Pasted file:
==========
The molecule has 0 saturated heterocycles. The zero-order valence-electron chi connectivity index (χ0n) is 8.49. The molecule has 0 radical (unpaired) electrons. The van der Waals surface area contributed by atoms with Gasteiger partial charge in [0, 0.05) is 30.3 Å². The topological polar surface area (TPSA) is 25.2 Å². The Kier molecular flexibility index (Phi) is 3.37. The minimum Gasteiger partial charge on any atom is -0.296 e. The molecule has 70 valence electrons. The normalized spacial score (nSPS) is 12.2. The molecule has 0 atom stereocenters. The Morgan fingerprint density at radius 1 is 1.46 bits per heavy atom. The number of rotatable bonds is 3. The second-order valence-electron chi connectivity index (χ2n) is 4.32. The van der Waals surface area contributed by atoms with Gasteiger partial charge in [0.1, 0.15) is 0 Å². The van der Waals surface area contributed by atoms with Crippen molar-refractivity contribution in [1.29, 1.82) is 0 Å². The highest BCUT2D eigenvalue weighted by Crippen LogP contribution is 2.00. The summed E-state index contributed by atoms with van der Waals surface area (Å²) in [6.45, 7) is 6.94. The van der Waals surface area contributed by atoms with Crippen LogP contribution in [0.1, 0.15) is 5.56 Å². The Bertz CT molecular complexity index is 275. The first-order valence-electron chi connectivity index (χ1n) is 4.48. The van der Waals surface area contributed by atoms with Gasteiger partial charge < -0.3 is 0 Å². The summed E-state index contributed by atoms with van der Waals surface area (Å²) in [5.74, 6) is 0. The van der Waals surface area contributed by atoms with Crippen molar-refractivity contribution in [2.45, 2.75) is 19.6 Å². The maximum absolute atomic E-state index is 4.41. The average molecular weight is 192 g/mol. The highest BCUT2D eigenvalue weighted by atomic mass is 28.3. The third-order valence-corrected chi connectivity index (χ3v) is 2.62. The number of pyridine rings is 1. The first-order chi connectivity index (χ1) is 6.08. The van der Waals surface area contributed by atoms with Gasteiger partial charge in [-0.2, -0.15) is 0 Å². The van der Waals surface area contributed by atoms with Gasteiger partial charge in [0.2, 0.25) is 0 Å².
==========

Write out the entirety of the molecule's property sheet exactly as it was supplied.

The molecule has 0 saturated heterocycles. The zero-order valence-electron chi connectivity index (χ0n) is 8.49. The molecule has 0 radical (unpaired) electrons. The van der Waals surface area contributed by atoms with Gasteiger partial charge in [0, 0.05) is 30.3 Å². The topological polar surface area (TPSA) is 25.2 Å². The Kier molecular flexibility index (Phi) is 3.37. The minimum Gasteiger partial charge on any atom is -0.296 e. The molecule has 70 valence electrons. The normalized spacial score (nSPS) is 12.2. The molecule has 0 atom stereocenters. The Morgan fingerprint density at radius 1 is 1.46 bits per heavy atom. The number of rotatable bonds is 3. The second-order valence-electron chi connectivity index (χ2n) is 4.32. The van der Waals surface area contributed by atoms with Gasteiger partial charge in [0.1, 0.15) is 0 Å². The van der Waals surface area contributed by atoms with Crippen molar-refractivity contribution in [1.29, 1.82) is 0 Å². The highest BCUT2D eigenvalue weighted by Crippen LogP contribution is 2.00. The summed E-state index contributed by atoms with van der Waals surface area (Å²) in [6.45, 7) is 6.94. The van der Waals surface area contributed by atoms with Crippen LogP contribution in [0.1, 0.15) is 5.56 Å². The Bertz CT molecular complexity index is 275. The first-order valence-electron chi connectivity index (χ1n) is 4.48. The van der Waals surface area contributed by atoms with Gasteiger partial charge < -0.3 is 0 Å². The summed E-state index contributed by atoms with van der Waals surface area (Å²) in [5.74, 6) is 0. The van der Waals surface area contributed by atoms with Crippen molar-refractivity contribution in [2.45, 2.75) is 19.6 Å². The maximum absolute atomic E-state index is 4.41. The average molecular weight is 192 g/mol. The highest BCUT2D eigenvalue weighted by atomic mass is 28.3. The third-order valence-corrected chi connectivity index (χ3v) is 2.62. The number of pyridine rings is 1. The first-order chi connectivity index (χ1) is 6.08. The van der Waals surface area contributed by atoms with Gasteiger partial charge in [-0.2, -0.15) is 0 Å². The van der Waals surface area contributed by atoms with Gasteiger partial charge in [0.2, 0.25) is 0 Å².